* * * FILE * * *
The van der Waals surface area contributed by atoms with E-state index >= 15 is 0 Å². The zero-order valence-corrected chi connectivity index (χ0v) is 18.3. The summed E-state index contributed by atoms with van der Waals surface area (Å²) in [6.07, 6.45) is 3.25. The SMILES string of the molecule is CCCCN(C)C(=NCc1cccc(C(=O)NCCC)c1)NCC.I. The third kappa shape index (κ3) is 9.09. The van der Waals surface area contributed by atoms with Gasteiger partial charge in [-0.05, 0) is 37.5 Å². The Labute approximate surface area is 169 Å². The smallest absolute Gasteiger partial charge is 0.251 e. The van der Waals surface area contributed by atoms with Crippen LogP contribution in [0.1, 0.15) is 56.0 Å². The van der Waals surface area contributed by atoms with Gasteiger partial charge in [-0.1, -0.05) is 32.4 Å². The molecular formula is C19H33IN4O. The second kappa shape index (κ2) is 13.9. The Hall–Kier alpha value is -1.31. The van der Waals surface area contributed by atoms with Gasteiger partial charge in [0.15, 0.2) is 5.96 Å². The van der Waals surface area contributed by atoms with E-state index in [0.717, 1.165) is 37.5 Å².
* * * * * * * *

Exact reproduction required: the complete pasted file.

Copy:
The van der Waals surface area contributed by atoms with E-state index >= 15 is 0 Å². The zero-order valence-corrected chi connectivity index (χ0v) is 18.3. The summed E-state index contributed by atoms with van der Waals surface area (Å²) in [6.07, 6.45) is 3.25. The SMILES string of the molecule is CCCCN(C)C(=NCc1cccc(C(=O)NCCC)c1)NCC.I. The third kappa shape index (κ3) is 9.09. The van der Waals surface area contributed by atoms with Gasteiger partial charge in [-0.05, 0) is 37.5 Å². The Labute approximate surface area is 169 Å². The smallest absolute Gasteiger partial charge is 0.251 e. The van der Waals surface area contributed by atoms with Crippen LogP contribution in [0.1, 0.15) is 56.0 Å². The van der Waals surface area contributed by atoms with Gasteiger partial charge in [-0.1, -0.05) is 32.4 Å². The molecular formula is C19H33IN4O. The second kappa shape index (κ2) is 13.9. The Hall–Kier alpha value is -1.31. The van der Waals surface area contributed by atoms with Gasteiger partial charge in [0.15, 0.2) is 5.96 Å². The van der Waals surface area contributed by atoms with E-state index in [0.717, 1.165) is 37.5 Å².